This is an engaging collection of posthumous essays that well expresses Christopher Lasch's "many years of inconclusive struggle" with the subject of the history of women. Painstakingly and touchingly introduced by his daughter, the essays are a fitting testimony to the complexity of the subject matter, and to the complexity of Lasch's idiosyncratic, sometimes exasperating perspective. His view of the centrality of the history of women to the understanding of culture carries with it a disdain for gender analysis but a belief in the equality of women, and this is what makes him interesting.
Anyone concerned with social policy will not find much pragmatism here. Though Lasch has the uncanny knack of appealing to both left and right, his prescriptions are idealistic, and while this idealism is refreshing, it does not make for political solutions. Lasch's position on the family naturally eschews all feminist interpretation. He is right, of course, to reject the crude - if not the sophisticated - and he has fun demolishing Judith Stacey's 1992 study, Brave New Families, in which she wants to convince us that working-class women are "the genuine postmodern family pioneers" in their embrace of extended family networks and the single-parent family. Far from being "a creative strategy" in the face of the collapse of the nuclear family, Lasch argues, this has nothing to do with feminist consciousness and everything to do with brute economic necessity.
For Lasch, it is not patriarchy but corporate capitalism that is the enemy. The privatisation of the family, necessary for individualism, places excessive demands on family relationships. The therapeutic apparatus of the state steps in to smooth over these tensions, so increasing its power as it benefits from the "crisis" in the family. The increasing intrusion into privacy by experts can only be put a stop to by nothing less than the complete dismantling of the structures of corporate capitalism. In their place, Lasch calls for a revival of "common life", a return to civic values that is surely utopian.
An embrace of voluntary work, an abandonment of the workplace and a return to economic dependence is hardly a realistic strategy, even if, by adopting it, the women's movement would escape Lasch's accusation of "corruption by corporate capitalism".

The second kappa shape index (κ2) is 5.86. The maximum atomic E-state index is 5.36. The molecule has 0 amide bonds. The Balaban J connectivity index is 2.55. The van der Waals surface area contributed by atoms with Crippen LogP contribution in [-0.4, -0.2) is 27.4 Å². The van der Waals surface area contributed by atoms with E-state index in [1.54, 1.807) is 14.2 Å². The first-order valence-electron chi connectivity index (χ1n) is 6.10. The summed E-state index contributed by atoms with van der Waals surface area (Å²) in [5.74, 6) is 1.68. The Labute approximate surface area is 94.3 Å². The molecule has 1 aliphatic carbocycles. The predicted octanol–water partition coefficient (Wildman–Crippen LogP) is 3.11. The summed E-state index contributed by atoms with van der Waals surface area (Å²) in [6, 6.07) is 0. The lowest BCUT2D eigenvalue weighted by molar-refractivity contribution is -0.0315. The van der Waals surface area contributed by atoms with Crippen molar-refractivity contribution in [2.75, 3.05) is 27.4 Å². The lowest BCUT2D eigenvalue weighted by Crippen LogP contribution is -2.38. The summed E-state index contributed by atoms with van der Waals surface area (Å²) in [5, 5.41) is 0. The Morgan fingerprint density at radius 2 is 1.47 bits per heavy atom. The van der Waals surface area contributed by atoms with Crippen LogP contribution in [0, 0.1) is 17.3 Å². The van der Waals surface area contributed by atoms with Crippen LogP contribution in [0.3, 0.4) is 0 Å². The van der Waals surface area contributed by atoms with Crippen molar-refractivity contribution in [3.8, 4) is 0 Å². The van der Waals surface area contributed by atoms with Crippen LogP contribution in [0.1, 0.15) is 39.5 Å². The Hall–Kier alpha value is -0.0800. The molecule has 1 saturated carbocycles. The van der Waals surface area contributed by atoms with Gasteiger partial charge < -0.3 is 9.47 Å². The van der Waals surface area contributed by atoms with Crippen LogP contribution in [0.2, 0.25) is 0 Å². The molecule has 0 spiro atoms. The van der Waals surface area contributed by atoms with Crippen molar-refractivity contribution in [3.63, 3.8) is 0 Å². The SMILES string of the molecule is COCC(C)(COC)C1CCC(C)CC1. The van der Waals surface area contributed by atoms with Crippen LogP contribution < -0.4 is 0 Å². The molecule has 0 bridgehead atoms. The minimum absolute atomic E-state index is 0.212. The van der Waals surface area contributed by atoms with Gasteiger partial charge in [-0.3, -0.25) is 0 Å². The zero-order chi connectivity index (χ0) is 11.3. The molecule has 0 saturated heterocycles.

Enough of work; what has Lasch to say about love? That there is a 20th-century revulsion against romantic love is his conclusion. In our over-rationalised society, we dislike anything we cannot control, even if the price we pay is a drastic shrinkage of the imagination. It is hard to disagree, and this is a welcome challenge to feminist puritanism, to the stress on friendship in relationships between men and women rather than passion, yet Lasch himself would seem to underestimate the power of sex in his concept of romantic love: a highly idealised, unproblematic union of esteem and desire, which manages to evade the thorny question of the relationship between sex and power.
Lasch observes that the ritual antagonism of the sexes was a universal feature of neolithic village culture, and persists in some peasant cultures to this day. But Lasch is more interested in playfulness than conflict, and bemoans the fact that in contemporary western society, "We have all become deadly serious about love". Deadly serious, perhaps, but no closer to understanding it.
Mary Tomlinson is a fiction editor, Bloomsbury Publishing.
Women and the Common Life: Love, Marriage and Feminism
Author - Christopher Lasch
Editor - Elizabeth Lasch-Quinn
ISBN - 0 393 04018 6
Publisher - Norton
Price - £15.95
Pages - 196